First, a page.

Edit: Sorry for the dp.
 

·feist·

Member
Nov 26, 2006
3,551
0
0
Threadripper air-cooling:



TechPowerUp —— Phanteks Intros Free Socket TR4 Bracket for PH-TC14PE Cooler

Owners of Phanteks' best performing CPU Cooler, PH-TC14PE, can now receive a free upgrade kit from Phanteks for the new AMD TRD socket.

Starting September 6th, 2017, customers that have the PH-TC14PE CPU coolers can contact our service team to receive their free upgrade kit.






Noctua NH-U14S TR4, Noctua NH-U12S TR4 and Noctua NH-U9 TR4
http://www.neogaf.com/forum/showpost.php?p=247254012&postcount=4303


Gamers Nexus —— Quick A/B Test: Impact of TR4 Coldplate Size with Noctua NH-U14S
Gamers Nexus [YouTube] —— Threadripper Large vs. Small Coldplate A/B Test (Noctua NH-U14S)




NoctuaVideos [YouTube] —— Noctua SecuFirm2™ AMD TR4/SP3 installation

Noctua's SecuFirm™ mounting systems are renowned to be among the most convenient on the market. This video shows how to install Noctua's NH-U14S TR4-SP3, NH-U12S TR4-SP3 and NH-U9 TR4-SP3 CPU coolers on the TR4/SP3 socket of AMD's Ryzen Threadripper and Epyc platforms.

NH-U14S TR4-SP3: http://noctua.at/en/nh-u14s-tr4-sp3
NH-U12S TR4-SP3: http://noctua.at/en/nh-u12s-tr4-sp3
NH-U9 TR4-SP3: http://noctua.at/en/nh-u9-tr4-sp3

For further information about TR4/SP3 compatibility, please visit http://noctua.at/tr4
 

x3sphere

Member
Sep 24, 2006
4,897
0
1,020
AZ
gamercards.exophase.com
Awesome. That Noctua is kicking ass. I need to get that whenever I can get Vega 64 for MSRP as well.

On my Threadripper build I initial had issues getting my ram over 3200 mhz, but after I reseated it, it was easy to XMP it up to 3600 mhz, but I've only got it stable to 3333 mhz, which is satisfactory. I've got G.Skill Samsung B-dies though, so that helps I reckon.

I was messing around with the settings today and did manage to get my RAM running at 3000 (well 2966 to be exact, but close enough).

The key was setting the Command Rate to 2T. It defaulted to 1T on auto, although apparently the newer beta bios sets it to 2T by default for configurations with 2 DIMMs per channel.
 

charsace

Member
Mar 23, 2007
26,623
0
0
My 1700x has the segmentation fault. :(

Hard to believe Amazon still has. Old stock in September. Hope the CPU I get on Monday was made after June.
 

charsace

Member
Mar 23, 2007
26,623
0
0
How did you find out it has it?
The chip has the year and week on it. Mine is 1709 which means 2017 and week 9. Has to be at least week 25. I installed Ubuntu and ran on of the ryzen killer scripts. Google ryzen segmentation and you will see what I am talking about.
 
Feb 9, 2007
3,514
19
1,160
The chip has the year and week on it. Mine is 1709 which means 2017 and week 9. Has to be at least week 25. I installed Ubuntu and ran on of the ryzen killer scripts. Google ryzen segmentation and you will see what I am talking about.

Will AMD accept RMA just by running Ryzen Killer scripts?
 

charsace

Member
Mar 23, 2007
26,623
0
0
I'm also curious. I'm using it for linux but don't think I've hit a problem yet... but if it's something that might surface later (if my workload changes, for instance) I'd rather have a non-faulty part.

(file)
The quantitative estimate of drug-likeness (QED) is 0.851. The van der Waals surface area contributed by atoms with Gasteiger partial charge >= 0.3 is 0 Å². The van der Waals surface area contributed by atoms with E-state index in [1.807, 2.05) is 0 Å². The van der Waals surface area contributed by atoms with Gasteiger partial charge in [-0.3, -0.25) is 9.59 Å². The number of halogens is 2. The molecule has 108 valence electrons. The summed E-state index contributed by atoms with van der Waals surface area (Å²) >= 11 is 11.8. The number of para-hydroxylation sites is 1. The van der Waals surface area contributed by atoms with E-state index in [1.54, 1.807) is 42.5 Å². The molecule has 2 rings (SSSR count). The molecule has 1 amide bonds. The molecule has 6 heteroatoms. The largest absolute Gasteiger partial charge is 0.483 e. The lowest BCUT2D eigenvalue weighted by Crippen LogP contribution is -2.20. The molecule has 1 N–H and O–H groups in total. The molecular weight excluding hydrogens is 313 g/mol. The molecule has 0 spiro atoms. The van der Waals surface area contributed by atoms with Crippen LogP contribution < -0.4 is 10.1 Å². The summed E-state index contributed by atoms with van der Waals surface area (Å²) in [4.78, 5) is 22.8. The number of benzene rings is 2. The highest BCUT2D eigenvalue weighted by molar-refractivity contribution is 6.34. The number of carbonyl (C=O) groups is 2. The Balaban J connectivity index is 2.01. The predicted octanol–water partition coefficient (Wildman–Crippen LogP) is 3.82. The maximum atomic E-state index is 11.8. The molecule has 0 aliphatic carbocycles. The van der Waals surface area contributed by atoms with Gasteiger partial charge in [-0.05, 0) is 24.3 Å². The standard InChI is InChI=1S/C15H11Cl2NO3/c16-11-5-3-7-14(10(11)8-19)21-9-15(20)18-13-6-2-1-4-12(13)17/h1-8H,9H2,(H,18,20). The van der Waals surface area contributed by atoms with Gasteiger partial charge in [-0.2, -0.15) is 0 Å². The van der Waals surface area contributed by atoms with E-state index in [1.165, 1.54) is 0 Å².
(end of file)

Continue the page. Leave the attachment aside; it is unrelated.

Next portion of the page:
This is like RROD buy worse because I wouldn't trust compiled code on a faulty cpu. AMD RMA it no problem I think. I am returning mine to Amazon.
 

DieH@rd

Banned
Dec 9, 2006
35,046
4
0
After finally getting a propper GPU [I moved from RX460 to gtx1070], I started dabbling in overclocking.

Ryzen 1600 went to 3.9ghz without any issue with light vcore bump [still remains cool with 212Evo], and I finally managed to get my 3ghz Vengeance kit to 2933mhz after many attempts to find something stable.

I will try to up Ryzen to 4ghz these days.
 

RS4-

Member
Feb 8, 2009
18,325
2
0
ram prices are still absolutely garbage, so I still haven't put a ryzen build together :(
 

opticalmace

Member
Dec 8, 2008
14,633
0
0
Bay Area
Anyone have the segfault issue with their Ryzen? And RMA'd it?

I'm about to test my CPU. I think I got it on launch day, so it probably has the issue. Hope it's an easy swap with AMD.

edit: just sent an RMA request.
 

Paragon

Member
Aug 22, 2016
1,463
0
0
Anyone have the segfault issue with their Ryzen? And RMA'd it?
I'm about to test my CPU. I think I got it on launch day, so it probably has the issue. Hope it's an easy swap with AMD.
edit: just sent an RMA request.
I'm still waiting on my replacement CPU from AMD. It's been one of the worst RMA experiences I've had, and reminded me why I always try to go through the retailer rather than the RMA process.
If it was not for the fact that all processors before a certain date seem to have this problem, and AMD hasn't actually recalled the old stock, it would have been easy as Amazon got a replacement out to me the next day.
The problem is that the replacement also had this defect since it had the same manufacturing date as my original CPU.

Worth it tho
Not sure that I agree. Outside of synthetic benchmarks, I can't really tell the difference between my NVME 960 Evo and the SATA3 SSD I had before it, in real-world use.
The pricing here works out so that an NVME drive is basically half the capacity of a SATA drive, and I'd prefer the capacity over the speed.
 

opticalmace

Member
Dec 8, 2008
14,633
0
0
Bay Area
I'm still waiting on my replacement CPU from AMD. It's been one of the worst RMA experiences I've had, and reminded me why I always try to go through the retailer rather than the RMA process.